Asia, Politics, Sri Lanka

The political steps Sri Lanka needs to get sprinting

The Sri Lanka Presidential election is on 16 November. Bullish investors hope that the results of the Presidential election, and the Parliamentary election which might follow soon after, result in a clear Parliamentary majority. This will enable the implementation of the relatively straightforward policies needed for this 20mn population economy to more fully realise its potential – fiscal austerity to rebuild confidence in government debt and the FX rate, better security to rebuild the tourism sector and foreign direct investment to drive an upgrade of tourist and transport infrastructure.

With valuations so low, any step towards a government with a stronger political mandate is likely to be greeted favourably. Here, we look at three political chain of events needed to spark an upward investment re-rating.

1. Presidential election – Gotabaya is viewed by many as the favourite because of: (i) the failure of the incumbent government to either sufficiently distance itself from the previous Mahinda Rajapaksa-led government (in terms of anti-corruption, political devolution or civil war era human rights grievances), maintain internal unity (divisions have been publicly aired between President Sirisena and PM Wickremasinghe as well as between PM Wickremasinghe and the Presidential candidate from his own party, Sajith Premadasa) or to match the economic growth achieved under that Rajapaksa government; (ii) the success of the Rajapaksas in keeping their political network well-funded and well organised (evidenced by the formation of their new political party, the SLPP which swept the local elections in early 2018); and (iii) the Easter terror attack which may have made voters more responsive to the security credentials of Gotabaya (who organised the civil war efforts as Defence Minister). Whether this is sufficient to overcome the damage done to the Rajapaksas in the ultimately failed attempt to test Parliament’s confidence in PM Wickremasinghe in late 2018 remains to be seen.

2. Parliamentary election – Note that Sri Lanka is not a presidential system (such as that in the Philippines for instance) and therefore a parliamentary majority is needed to implement policy. The current parliamentary term runs until September 2020. But the President has the constitutional authority to dissolve Parliament after four-and-a-half years (March 2020), or if there is a two-thirds majority of MPs in support.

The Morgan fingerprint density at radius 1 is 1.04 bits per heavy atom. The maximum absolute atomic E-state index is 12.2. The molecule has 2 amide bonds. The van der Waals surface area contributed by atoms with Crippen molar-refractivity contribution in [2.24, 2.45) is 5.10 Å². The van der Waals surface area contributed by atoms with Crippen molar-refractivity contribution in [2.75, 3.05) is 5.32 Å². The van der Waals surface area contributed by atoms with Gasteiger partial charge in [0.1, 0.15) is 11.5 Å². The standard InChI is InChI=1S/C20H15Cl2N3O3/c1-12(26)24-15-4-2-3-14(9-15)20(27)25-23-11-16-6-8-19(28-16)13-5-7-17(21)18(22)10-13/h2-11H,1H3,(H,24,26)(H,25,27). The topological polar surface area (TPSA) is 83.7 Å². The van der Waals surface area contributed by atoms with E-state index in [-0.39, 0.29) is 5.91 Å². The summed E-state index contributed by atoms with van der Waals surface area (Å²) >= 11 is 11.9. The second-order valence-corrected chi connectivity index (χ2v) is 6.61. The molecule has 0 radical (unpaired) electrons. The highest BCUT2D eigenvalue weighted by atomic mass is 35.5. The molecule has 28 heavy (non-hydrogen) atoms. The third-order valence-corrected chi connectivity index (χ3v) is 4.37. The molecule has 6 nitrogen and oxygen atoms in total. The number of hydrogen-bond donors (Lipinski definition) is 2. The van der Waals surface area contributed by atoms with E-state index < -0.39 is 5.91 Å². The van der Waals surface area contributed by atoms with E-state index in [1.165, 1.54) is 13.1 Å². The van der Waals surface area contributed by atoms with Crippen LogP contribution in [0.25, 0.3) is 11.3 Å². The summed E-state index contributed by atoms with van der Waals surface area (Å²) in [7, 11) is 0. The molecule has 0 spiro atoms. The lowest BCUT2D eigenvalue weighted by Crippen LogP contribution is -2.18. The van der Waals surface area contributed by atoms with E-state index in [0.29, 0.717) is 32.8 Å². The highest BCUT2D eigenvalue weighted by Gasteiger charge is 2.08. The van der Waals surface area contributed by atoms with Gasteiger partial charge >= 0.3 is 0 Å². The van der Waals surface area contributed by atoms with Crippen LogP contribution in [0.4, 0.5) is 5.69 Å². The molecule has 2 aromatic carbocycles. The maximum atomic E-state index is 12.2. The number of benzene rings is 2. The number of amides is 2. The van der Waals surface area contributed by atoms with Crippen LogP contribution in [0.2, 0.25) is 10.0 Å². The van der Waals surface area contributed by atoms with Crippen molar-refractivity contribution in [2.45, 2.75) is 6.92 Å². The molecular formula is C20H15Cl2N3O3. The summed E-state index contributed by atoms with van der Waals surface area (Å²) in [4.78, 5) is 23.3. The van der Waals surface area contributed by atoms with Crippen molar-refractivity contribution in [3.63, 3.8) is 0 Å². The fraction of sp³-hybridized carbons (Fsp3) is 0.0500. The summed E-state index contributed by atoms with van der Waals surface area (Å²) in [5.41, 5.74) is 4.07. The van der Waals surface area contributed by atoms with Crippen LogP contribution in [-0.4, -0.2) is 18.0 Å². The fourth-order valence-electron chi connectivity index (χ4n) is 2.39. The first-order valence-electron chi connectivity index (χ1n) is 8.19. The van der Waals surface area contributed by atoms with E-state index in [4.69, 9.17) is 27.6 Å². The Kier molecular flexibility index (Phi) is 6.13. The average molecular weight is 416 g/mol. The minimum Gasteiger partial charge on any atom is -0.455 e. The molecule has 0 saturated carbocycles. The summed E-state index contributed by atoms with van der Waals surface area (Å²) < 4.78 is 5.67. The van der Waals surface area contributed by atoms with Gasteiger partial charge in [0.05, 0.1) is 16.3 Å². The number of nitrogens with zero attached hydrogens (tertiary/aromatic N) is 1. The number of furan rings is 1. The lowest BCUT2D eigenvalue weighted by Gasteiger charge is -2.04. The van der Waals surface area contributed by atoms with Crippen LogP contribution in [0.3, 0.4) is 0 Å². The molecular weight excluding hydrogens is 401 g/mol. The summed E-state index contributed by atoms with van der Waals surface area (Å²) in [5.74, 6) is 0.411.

If the pro-government Presidential candidate Sajith Premadasa wins, it is possible that he will be in no rush to conduct the Parliamentary election early. Of course, if Gotabaya wins then he will likely push for a Parliamentary election as soon as possible.

3. Parliamentary coalition – At the depths of the incumbent government’s unpopularity, the new Rajapaksa-led party, the SLPP, won c40% of the popular vote in the February 2018 local election. In other words, even if the SLPP were to replicate this feat and capture 40% of Parliamentary seats in the next election (whenever that is), then it would still have to establish a stable and coherent coalition with other parties. In turn, this would likely require working with MPs in the SLFP loyal to the current President Sirisena (who is not standing for re-election and is effectively supporting Gotabaya’s candidacy).

5Relations between the Rajapaksas and Sirisena have been inconsistent and there is little to suggest the relationship will be stable in future: (i) Sirisena defected from the coalition led by Mahinda Rajapaksa prior to successfully defeating Mahinda in the January 2015 Presidential election; (ii) Mahinda led the breakaway from the SLFP when establishing his new SLPP before the February 2018 local elections; (iii) Sirisena and Mahinda appeared to reconcile when Sirisena attempted to replace PM Wickremasinghe with Mahinda in late 2018, but this renewed partnership soured when both seemed to suffer from the ensuing constitutional crisis; (iv) even on the eve of Sirisena pledging support for Gotabaya, there were negotiations over whether Gotabaya would campaign under the banner of Sirisena’s party or his own.

Asia Politics Sri Lanka